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Comorbidity study of borderline personality disorder: applying association rule mining to the Taiwan national health insurance research database

Contributed equally
BMC Medical Informatics and Decision MakingBMC series – open, inclusive and trusted201717:8

https://doi.org/10.1186/s12911-016-0405-1

Received: 16 August 2016

Accepted: 26 December 2016

Published: 11 January 2017

Abstract

Background

Borderline personality disorder (BPD) is a complex clinical state with highly polymorphic symptoms and signs. Studies have demonstrated that people with a BPD diagnosis are likely to have numerous co-occurring psychiatric disorders and physical comorbidities. The aim of our study was to obtain further insight about the associations among comorbidities of BPD and to demonstrate the practicality of using association rule mining (ARM) technique in clinical databases.

Methods

A retrospective case–control study was conducted on information of 1460 patients (292 BPD patients and 1168 control patients) selected from the Taiwan National Health Insurance Research Database. Information on physical and psychiatric comorbidities, which were diagnosed within 3 years before and after enrollment, was collected. A logistic regression model was used to calculate the odds ratios of comorbidities between patients with and without BPD. ARM technique was used to study the associations of BPD and two or more psychiatric comorbidities.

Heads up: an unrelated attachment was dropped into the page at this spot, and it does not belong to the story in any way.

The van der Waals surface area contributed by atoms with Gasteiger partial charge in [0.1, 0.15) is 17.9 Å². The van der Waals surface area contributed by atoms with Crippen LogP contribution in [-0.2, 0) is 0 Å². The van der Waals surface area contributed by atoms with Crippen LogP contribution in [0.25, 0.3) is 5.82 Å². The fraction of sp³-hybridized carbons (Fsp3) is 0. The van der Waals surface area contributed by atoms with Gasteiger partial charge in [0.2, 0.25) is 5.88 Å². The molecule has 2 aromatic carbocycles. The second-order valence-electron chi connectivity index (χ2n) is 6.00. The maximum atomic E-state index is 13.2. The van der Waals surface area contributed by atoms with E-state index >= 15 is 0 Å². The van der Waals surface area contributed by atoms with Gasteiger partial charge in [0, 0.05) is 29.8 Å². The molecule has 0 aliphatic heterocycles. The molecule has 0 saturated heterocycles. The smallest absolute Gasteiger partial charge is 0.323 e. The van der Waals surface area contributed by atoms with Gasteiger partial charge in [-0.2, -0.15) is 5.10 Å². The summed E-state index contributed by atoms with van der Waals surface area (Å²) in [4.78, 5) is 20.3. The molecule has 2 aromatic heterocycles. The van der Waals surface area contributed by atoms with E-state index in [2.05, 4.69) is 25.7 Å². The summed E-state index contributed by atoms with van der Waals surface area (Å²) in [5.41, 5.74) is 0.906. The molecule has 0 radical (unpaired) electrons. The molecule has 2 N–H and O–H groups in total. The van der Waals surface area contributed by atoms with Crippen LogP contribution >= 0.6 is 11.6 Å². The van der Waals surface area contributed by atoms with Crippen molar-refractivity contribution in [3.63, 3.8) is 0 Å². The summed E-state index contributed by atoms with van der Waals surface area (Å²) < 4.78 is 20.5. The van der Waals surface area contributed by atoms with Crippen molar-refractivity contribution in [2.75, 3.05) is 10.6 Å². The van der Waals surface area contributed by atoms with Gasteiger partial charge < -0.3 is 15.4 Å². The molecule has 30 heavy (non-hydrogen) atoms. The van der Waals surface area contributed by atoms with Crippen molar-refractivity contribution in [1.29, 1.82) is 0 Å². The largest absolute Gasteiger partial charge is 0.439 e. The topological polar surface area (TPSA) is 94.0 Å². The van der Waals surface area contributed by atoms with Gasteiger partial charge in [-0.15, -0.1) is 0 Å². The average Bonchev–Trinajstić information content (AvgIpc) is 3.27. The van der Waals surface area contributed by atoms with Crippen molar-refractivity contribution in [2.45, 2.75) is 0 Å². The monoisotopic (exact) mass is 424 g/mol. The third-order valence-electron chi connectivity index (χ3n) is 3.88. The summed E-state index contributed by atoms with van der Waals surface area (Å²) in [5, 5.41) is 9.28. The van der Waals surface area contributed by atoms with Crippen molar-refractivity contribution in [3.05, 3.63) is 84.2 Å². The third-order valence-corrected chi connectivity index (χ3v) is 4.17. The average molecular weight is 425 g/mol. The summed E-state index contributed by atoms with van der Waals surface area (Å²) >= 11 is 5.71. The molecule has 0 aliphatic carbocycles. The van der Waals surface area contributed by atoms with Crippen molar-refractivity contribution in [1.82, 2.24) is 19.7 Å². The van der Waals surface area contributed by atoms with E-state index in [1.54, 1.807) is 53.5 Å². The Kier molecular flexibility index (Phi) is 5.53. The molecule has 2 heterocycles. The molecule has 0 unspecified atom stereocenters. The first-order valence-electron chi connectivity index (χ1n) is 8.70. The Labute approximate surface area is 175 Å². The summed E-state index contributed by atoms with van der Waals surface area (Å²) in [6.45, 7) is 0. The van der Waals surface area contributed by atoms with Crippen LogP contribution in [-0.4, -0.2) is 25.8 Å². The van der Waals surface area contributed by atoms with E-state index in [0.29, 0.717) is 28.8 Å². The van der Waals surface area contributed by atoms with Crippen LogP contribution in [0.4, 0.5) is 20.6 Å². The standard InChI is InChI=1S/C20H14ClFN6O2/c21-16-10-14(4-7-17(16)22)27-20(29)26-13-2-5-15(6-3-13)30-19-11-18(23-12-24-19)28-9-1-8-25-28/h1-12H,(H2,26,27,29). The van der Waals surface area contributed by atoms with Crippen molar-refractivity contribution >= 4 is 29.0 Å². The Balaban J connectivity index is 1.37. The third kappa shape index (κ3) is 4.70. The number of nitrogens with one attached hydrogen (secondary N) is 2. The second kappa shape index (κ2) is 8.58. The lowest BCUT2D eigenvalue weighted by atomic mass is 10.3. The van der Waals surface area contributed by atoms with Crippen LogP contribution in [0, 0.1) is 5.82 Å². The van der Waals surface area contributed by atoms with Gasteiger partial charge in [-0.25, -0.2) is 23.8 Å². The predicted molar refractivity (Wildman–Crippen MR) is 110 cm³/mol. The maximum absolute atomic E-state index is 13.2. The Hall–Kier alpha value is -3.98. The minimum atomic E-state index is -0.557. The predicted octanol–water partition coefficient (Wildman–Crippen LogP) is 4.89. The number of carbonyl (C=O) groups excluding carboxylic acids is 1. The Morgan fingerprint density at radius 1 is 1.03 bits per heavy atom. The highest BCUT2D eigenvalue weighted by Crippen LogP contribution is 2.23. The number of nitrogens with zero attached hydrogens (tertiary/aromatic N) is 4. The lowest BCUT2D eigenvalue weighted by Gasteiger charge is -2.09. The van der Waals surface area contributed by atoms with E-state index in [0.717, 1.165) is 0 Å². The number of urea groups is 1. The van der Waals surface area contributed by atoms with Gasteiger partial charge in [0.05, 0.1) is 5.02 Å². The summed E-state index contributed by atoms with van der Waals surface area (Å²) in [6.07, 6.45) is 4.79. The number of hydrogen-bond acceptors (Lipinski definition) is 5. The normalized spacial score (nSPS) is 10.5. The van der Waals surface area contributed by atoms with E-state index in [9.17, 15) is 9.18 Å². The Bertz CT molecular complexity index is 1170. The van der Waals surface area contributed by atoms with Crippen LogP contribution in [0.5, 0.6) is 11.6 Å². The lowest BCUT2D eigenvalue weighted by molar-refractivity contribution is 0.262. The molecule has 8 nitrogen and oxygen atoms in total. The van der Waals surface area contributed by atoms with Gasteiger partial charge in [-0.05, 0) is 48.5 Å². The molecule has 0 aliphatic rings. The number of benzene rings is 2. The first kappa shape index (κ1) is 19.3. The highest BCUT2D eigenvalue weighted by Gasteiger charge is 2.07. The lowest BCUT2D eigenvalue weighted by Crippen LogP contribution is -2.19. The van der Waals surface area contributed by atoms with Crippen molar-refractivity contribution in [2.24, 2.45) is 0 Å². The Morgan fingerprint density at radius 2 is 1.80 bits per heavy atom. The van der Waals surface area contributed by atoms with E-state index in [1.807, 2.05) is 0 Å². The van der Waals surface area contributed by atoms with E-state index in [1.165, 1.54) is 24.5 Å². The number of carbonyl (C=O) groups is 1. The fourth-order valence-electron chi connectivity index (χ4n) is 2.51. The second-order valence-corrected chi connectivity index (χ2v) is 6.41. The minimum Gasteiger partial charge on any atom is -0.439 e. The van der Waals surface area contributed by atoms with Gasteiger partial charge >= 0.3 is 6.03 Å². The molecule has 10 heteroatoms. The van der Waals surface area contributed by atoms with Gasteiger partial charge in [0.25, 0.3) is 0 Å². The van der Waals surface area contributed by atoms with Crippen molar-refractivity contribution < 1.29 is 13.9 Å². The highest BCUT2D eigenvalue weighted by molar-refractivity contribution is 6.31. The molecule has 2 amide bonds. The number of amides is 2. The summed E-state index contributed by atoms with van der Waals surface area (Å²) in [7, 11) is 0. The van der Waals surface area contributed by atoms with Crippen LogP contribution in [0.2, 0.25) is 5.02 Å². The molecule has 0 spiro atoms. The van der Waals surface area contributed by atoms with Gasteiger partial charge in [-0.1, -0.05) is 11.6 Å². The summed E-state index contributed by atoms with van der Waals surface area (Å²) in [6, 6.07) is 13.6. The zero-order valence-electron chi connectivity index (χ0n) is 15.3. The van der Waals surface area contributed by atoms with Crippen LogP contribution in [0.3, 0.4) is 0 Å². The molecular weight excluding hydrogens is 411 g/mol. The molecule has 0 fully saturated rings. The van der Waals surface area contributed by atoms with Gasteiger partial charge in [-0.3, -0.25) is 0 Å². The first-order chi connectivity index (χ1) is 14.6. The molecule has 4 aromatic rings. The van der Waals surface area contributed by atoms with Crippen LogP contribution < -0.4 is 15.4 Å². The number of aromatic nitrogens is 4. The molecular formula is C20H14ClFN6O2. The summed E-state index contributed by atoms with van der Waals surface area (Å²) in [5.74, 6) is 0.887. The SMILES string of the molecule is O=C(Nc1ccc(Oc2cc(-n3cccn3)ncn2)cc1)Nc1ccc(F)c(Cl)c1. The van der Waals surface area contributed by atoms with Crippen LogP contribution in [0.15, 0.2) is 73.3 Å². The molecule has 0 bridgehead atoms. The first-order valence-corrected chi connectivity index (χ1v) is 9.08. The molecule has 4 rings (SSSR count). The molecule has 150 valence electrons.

Results

We classified physical comorbidities into 13 categories according to the International Classification of Diseases, Ninth Revision, Clinical Modification system, and the results indicated that the 12 categories were more common in the BPD patients than in the control patients (except congenital anomalies). However, psychiatric comorbidities, including depressive disorder, bipolar disorder, anxiety disorder, sleep disorder, substance use disorder, and mental retardation were more common in the BPD patients than in the control patients. Furthermore, the associations of BPD and two or more comorbidities were evaluated.